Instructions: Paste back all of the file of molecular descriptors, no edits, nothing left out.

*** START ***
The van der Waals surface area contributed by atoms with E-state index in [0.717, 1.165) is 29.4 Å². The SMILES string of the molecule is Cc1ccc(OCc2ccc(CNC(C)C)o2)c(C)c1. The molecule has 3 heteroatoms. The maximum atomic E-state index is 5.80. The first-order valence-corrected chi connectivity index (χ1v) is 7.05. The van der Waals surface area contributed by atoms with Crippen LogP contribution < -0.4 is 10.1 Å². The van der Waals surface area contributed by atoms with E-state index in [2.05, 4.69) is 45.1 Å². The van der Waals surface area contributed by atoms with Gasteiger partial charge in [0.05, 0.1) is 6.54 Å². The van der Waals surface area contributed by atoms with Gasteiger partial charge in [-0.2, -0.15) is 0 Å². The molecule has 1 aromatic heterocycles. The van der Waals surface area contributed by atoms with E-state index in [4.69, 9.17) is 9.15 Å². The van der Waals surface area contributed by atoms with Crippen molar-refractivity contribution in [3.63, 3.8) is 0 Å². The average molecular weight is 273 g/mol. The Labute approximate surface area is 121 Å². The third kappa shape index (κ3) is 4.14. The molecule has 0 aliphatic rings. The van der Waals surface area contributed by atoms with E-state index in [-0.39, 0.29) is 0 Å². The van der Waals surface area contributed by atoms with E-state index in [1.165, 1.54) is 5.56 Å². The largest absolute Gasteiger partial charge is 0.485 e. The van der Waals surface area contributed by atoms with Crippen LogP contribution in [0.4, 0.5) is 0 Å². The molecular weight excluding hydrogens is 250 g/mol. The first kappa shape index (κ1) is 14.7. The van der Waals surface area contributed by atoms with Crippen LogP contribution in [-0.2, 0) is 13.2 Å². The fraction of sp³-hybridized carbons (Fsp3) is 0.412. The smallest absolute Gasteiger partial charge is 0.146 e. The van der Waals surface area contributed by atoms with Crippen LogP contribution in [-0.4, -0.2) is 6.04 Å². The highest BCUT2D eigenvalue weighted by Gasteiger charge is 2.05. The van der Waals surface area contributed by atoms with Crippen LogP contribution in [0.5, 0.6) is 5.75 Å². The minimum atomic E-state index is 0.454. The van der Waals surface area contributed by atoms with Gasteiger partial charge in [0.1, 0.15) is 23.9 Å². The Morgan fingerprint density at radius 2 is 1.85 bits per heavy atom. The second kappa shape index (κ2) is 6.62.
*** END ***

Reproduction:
The van der Waals surface area contributed by atoms with E-state index in [0.717, 1.165) is 29.4 Å². The SMILES string of the molecule is Cc1ccc(OCc2ccc(CNC(C)C)o2)c(C)c1. The molecule has 3 heteroatoms. The maximum atomic E-state index is 5.80. The first-order valence-corrected chi connectivity index (χ1v) is 7.05. The van der Waals surface area contributed by atoms with Crippen LogP contribution < -0.4 is 10.1 Å². The van der Waals surface area contributed by atoms with E-state index in [2.05, 4.69) is 45.1 Å². The van der Waals surface area contributed by atoms with Gasteiger partial charge in [0.05, 0.1) is 6.54 Å². The van der Waals surface area contributed by atoms with Gasteiger partial charge in [-0.2, -0.15) is 0 Å². The molecule has 1 aromatic heterocycles. The van der Waals surface area contributed by atoms with E-state index in [4.69, 9.17) is 9.15 Å². The van der Waals surface area contributed by atoms with Crippen molar-refractivity contribution in [3.63, 3.8) is 0 Å². The average molecular weight is 273 g/mol. The Labute approximate surface area is 121 Å². The third kappa shape index (κ3) is 4.14. The molecule has 0 aliphatic rings. The van der Waals surface area contributed by atoms with E-state index in [-0.39, 0.29) is 0 Å². The van der Waals surface area contributed by atoms with E-state index in [1.165, 1.54) is 5.56 Å². The largest absolute Gasteiger partial charge is 0.485 e. The van der Waals surface area contributed by atoms with Crippen LogP contribution in [0.4, 0.5) is 0 Å². The molecular weight excluding hydrogens is 250 g/mol. The first kappa shape index (κ1) is 14.7. The van der Waals surface area contributed by atoms with Crippen LogP contribution in [-0.2, 0) is 13.2 Å². The fraction of sp³-hybridized carbons (Fsp3) is 0.412. The smallest absolute Gasteiger partial charge is 0.146 e. The van der Waals surface area contributed by atoms with Crippen LogP contribution in [-0.4, -0.2) is 6.04 Å². The highest BCUT2D eigenvalue weighted by Gasteiger charge is 2.05. The van der Waals surface area contributed by atoms with Crippen LogP contribution in [0.5, 0.6) is 5.75 Å². The minimum atomic E-state index is 0.454. The van der Waals surface area contributed by atoms with Gasteiger partial charge in [0.1, 0.15) is 23.9 Å². The Morgan fingerprint density at radius 2 is 1.85 bits per heavy atom. The second kappa shape index (κ2) is 6.62.